Momentum Names Clobbered


Despite worries regarding Federal Reserve policy and the crisis in Ukraine, the Dow Industrials are within 2% of their Dec. 31 all-time high of 16,576.66. A close above that level would corroborate the Dow Transports' move to new highs in early March — and reconfirm the bullish primary trend under the Dow Theory. Without new highs in the Industrials, a breakdown below the Feb. 3 closing lows of 15,372.80 in the Industrials and 7,053.75 in the Transports would represent a bear-market signal.

For now, our three-part game plan is unchanged. Subscribers should watch the averages, maintain a nearly fully invested portfolio, and look for buying and selling opportunities on a stock-by-stock basis. Our buy lists have 94% to 98% in stocks.

Shift toward quality

When newly minted Federal Reserve Chair Janet Yellen said March 19 that the central bank could begin to raise short-term interest rates "around six months" after it ends its bond-buying program, she triggered a sharp reaction in bond yields and stock prices. The bond-buying program is expected to end this fall, meaning short-term rates could be increased in the first half of 2015.

While bond yields have returned close to their March 18 levels, Yellen's comment also exacerbated a shift out of the most speculative and richly valued stocks. The formerly highflying biotechnology group has slumped nearly 10% since March 18, while the Russell 2000 Index of small stocks has dropped more than 3.6%. Meanwhile, the Dow Industrials are roughly unchanged, as blue chips have benefited from a shift toward higher-quality names.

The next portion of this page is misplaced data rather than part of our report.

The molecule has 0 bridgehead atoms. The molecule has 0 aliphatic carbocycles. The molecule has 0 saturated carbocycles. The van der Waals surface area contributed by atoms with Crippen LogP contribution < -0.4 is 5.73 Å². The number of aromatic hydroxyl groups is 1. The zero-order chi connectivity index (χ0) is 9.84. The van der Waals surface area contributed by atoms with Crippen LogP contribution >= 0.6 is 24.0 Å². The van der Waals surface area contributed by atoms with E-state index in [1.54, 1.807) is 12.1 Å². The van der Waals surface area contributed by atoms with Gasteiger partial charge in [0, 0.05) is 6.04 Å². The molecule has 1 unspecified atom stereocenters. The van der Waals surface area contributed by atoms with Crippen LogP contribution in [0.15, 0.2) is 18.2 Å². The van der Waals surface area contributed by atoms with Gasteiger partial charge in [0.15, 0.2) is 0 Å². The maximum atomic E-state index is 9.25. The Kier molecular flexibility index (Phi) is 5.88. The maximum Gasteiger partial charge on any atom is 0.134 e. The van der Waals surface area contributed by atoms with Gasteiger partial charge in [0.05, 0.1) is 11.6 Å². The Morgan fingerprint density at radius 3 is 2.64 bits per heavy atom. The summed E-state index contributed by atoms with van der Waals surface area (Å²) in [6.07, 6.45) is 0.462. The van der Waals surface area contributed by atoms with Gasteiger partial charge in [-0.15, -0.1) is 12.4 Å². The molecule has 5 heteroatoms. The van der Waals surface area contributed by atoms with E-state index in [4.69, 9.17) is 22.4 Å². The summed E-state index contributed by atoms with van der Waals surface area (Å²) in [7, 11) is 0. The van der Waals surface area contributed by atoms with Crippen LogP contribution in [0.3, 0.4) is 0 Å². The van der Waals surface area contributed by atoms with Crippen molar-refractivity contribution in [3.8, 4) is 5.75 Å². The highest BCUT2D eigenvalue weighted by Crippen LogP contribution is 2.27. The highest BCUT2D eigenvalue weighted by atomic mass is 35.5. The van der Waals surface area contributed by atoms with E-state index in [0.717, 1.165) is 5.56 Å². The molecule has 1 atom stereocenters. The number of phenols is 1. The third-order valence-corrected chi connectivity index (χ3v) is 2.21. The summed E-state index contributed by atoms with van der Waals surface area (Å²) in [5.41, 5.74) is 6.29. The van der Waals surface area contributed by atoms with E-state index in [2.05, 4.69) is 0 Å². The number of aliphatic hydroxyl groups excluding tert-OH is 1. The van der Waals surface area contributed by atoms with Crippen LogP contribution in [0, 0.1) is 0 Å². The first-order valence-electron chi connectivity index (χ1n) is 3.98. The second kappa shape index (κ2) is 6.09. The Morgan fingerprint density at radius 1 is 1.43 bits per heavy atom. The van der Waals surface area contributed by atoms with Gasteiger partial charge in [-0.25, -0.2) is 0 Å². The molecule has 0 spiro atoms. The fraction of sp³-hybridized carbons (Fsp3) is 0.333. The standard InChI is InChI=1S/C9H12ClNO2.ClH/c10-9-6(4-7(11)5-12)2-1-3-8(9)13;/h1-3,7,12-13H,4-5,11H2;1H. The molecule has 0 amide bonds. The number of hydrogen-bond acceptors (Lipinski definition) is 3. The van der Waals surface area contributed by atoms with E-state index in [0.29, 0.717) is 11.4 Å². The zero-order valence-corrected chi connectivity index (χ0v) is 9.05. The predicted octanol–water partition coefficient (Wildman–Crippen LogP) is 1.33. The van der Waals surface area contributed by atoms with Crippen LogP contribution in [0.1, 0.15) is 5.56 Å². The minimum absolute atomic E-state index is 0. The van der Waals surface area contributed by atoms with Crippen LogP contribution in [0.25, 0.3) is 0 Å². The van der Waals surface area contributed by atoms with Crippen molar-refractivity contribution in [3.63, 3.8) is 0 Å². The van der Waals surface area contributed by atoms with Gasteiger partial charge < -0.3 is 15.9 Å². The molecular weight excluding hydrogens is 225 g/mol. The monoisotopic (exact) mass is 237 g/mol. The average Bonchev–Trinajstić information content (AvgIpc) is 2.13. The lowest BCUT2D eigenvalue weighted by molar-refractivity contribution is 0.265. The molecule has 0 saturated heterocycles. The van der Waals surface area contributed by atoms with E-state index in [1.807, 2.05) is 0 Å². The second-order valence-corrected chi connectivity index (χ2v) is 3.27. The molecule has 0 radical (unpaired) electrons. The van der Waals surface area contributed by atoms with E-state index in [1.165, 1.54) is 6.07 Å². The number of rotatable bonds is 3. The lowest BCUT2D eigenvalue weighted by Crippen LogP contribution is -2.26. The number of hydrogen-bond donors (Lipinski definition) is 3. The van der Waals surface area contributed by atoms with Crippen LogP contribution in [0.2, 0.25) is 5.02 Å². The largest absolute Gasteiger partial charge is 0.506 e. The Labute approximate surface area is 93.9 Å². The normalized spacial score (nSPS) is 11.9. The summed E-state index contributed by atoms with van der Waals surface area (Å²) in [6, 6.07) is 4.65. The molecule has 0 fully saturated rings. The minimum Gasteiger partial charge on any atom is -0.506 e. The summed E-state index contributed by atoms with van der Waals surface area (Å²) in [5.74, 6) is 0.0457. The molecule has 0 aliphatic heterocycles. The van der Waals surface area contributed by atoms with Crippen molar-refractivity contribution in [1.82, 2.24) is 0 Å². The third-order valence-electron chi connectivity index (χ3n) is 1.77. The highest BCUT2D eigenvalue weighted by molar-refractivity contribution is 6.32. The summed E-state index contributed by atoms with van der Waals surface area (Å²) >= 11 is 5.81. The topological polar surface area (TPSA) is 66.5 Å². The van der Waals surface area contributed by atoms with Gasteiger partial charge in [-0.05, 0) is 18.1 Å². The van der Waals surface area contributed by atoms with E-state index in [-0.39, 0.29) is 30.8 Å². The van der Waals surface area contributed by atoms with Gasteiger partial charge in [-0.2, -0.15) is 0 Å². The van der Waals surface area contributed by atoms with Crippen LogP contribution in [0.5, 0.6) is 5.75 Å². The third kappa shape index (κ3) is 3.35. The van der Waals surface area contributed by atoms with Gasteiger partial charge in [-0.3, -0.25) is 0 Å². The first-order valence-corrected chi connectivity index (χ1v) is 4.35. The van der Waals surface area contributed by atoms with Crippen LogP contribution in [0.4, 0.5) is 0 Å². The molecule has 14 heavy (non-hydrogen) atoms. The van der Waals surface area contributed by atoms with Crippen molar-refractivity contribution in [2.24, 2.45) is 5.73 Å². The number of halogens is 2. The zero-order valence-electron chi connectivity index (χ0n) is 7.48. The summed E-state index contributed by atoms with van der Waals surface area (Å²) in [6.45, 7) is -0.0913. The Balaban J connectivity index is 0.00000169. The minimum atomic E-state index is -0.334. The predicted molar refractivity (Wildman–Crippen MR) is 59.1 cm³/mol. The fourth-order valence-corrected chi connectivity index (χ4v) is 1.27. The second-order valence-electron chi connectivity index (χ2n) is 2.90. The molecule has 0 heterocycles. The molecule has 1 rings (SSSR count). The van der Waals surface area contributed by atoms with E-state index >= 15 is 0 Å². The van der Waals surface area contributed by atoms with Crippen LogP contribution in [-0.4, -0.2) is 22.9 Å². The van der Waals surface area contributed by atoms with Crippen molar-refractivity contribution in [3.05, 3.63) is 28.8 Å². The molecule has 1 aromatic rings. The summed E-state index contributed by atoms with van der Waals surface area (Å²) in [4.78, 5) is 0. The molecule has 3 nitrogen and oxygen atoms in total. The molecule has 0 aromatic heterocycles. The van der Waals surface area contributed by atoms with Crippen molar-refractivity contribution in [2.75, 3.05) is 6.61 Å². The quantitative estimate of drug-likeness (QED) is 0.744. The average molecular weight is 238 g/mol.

Also benefiting from the shift, at least in relative terms, have been value stocks. The Vanguard Value Index exchange-traded fund, which emphasizes large-company stocks with relatively low price/earnings and other valuation ratios, is roughly unchanged since March 18. The Vanguard Growth Index ETF, which emphasizes shares of faster-growing companies, has dropped 2.7%.

Continued weakness in richly valued groups would not be surprising, especially if investors begin to anticipate an end to the Fed's free-money policy. But if the Fed's move reflects a strengthening U.S. economy, improving profit prospects could counter the downturn in momentum names. A breakout in the Industrials would bode well in that regard, as would a decisive move to new highs in advance-decline lines.


Near-term volatility would not be surprising, but our buy lists are well positioned for a shift toward high-quality stocks with attractive valuations. Steady growers like those listed on page 5 represent good year-ahead picks.

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